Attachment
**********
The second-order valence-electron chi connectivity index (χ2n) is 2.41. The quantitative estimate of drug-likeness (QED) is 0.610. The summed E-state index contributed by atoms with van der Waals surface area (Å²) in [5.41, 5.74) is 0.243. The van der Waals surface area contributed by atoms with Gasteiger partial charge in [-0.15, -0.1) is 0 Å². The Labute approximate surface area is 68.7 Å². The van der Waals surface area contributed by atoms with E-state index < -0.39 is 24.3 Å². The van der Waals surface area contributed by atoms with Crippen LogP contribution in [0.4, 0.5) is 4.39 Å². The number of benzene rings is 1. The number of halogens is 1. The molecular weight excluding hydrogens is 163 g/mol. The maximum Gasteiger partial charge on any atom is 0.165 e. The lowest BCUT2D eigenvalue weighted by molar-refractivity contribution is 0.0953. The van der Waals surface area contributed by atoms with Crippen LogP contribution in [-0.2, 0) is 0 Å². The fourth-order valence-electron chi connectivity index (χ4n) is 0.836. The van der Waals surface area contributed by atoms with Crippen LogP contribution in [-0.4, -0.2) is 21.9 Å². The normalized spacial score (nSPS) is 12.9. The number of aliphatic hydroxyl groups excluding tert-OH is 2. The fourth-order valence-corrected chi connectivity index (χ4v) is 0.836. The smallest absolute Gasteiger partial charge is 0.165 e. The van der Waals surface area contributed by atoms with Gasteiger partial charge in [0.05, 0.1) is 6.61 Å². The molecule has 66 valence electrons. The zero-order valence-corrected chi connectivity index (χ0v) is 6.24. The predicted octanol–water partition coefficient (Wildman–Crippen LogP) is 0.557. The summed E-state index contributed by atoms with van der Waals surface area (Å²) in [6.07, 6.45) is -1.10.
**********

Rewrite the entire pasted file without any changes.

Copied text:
The second-order valence-electron chi connectivity index (χ2n) is 2.41. The quantitative estimate of drug-likeness (QED) is 0.610. The summed E-state index contributed by atoms with van der Waals surface area (Å²) in [5.41, 5.74) is 0.243. The van der Waals surface area contributed by atoms with Gasteiger partial charge in [-0.15, -0.1) is 0 Å². The Labute approximate surface area is 68.7 Å². The van der Waals surface area contributed by atoms with E-state index < -0.39 is 24.3 Å². The van der Waals surface area contributed by atoms with Crippen LogP contribution in [0.4, 0.5) is 4.39 Å². The number of benzene rings is 1. The number of halogens is 1. The molecular weight excluding hydrogens is 163 g/mol. The maximum Gasteiger partial charge on any atom is 0.165 e. The lowest BCUT2D eigenvalue weighted by molar-refractivity contribution is 0.0953. The van der Waals surface area contributed by atoms with Crippen LogP contribution in [-0.2, 0) is 0 Å². The fourth-order valence-electron chi connectivity index (χ4n) is 0.836. The van der Waals surface area contributed by atoms with Crippen LogP contribution in [-0.4, -0.2) is 21.9 Å². The normalized spacial score (nSPS) is 12.9. The number of aliphatic hydroxyl groups excluding tert-OH is 2. The fourth-order valence-corrected chi connectivity index (χ4v) is 0.836. The smallest absolute Gasteiger partial charge is 0.165 e. The van der Waals surface area contributed by atoms with Gasteiger partial charge in [0.05, 0.1) is 6.61 Å². The molecule has 66 valence electrons. The zero-order valence-corrected chi connectivity index (χ0v) is 6.24. The predicted octanol–water partition coefficient (Wildman–Crippen LogP) is 0.557. The summed E-state index contributed by atoms with van der Waals surface area (Å²) in [6.07, 6.45) is -1.10.